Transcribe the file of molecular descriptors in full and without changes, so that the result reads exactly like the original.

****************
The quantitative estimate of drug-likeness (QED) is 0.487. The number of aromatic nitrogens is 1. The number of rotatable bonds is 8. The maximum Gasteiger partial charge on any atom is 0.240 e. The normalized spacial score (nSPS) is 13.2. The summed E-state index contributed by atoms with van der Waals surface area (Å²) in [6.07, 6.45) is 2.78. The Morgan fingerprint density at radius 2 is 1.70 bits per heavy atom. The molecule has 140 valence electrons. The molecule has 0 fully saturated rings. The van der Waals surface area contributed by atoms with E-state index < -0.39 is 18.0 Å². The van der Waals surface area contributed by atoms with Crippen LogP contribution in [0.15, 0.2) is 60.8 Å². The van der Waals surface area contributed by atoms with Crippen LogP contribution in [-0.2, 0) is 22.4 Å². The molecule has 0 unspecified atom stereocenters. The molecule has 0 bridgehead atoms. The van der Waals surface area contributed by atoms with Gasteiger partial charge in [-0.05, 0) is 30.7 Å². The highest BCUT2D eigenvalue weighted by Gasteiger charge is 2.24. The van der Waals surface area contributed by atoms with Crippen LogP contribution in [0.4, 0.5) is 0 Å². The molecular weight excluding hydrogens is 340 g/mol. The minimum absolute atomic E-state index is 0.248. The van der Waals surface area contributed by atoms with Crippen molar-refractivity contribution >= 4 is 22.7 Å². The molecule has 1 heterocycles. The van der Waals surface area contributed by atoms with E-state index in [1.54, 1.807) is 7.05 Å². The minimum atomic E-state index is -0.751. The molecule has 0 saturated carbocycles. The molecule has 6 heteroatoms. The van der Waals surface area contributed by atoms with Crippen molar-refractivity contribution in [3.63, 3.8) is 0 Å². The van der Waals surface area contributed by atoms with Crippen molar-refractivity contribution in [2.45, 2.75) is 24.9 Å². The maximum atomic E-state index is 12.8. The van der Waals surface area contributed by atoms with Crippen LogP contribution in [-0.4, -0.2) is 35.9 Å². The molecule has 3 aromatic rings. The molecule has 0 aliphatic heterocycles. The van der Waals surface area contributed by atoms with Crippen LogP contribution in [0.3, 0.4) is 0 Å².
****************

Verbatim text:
The quantitative estimate of drug-likeness (QED) is 0.487. The number of aromatic nitrogens is 1. The number of rotatable bonds is 8. The maximum Gasteiger partial charge on any atom is 0.240 e. The normalized spacial score (nSPS) is 13.2. The summed E-state index contributed by atoms with van der Waals surface area (Å²) in [6.07, 6.45) is 2.78. The Morgan fingerprint density at radius 2 is 1.70 bits per heavy atom. The molecule has 140 valence electrons. The molecule has 0 fully saturated rings. The van der Waals surface area contributed by atoms with E-state index < -0.39 is 18.0 Å². The van der Waals surface area contributed by atoms with Crippen LogP contribution in [0.15, 0.2) is 60.8 Å². The van der Waals surface area contributed by atoms with Crippen LogP contribution in [-0.2, 0) is 22.4 Å². The molecule has 0 unspecified atom stereocenters. The molecule has 0 bridgehead atoms. The van der Waals surface area contributed by atoms with Gasteiger partial charge in [-0.05, 0) is 30.7 Å². The highest BCUT2D eigenvalue weighted by Gasteiger charge is 2.24. The van der Waals surface area contributed by atoms with Crippen LogP contribution in [0.4, 0.5) is 0 Å². The molecular weight excluding hydrogens is 340 g/mol. The minimum absolute atomic E-state index is 0.248. The van der Waals surface area contributed by atoms with Crippen molar-refractivity contribution >= 4 is 22.7 Å². The molecule has 1 heterocycles. The van der Waals surface area contributed by atoms with E-state index in [1.54, 1.807) is 7.05 Å². The minimum atomic E-state index is -0.751. The molecule has 0 saturated carbocycles. The molecule has 6 heteroatoms. The van der Waals surface area contributed by atoms with Crippen molar-refractivity contribution in [3.63, 3.8) is 0 Å². The van der Waals surface area contributed by atoms with Crippen molar-refractivity contribution in [2.45, 2.75) is 24.9 Å². The maximum atomic E-state index is 12.8. The van der Waals surface area contributed by atoms with Crippen LogP contribution in [-0.4, -0.2) is 35.9 Å². The molecule has 3 aromatic rings. The molecule has 0 aliphatic heterocycles. The van der Waals surface area contributed by atoms with Crippen LogP contribution in [0.3, 0.4) is 0 Å².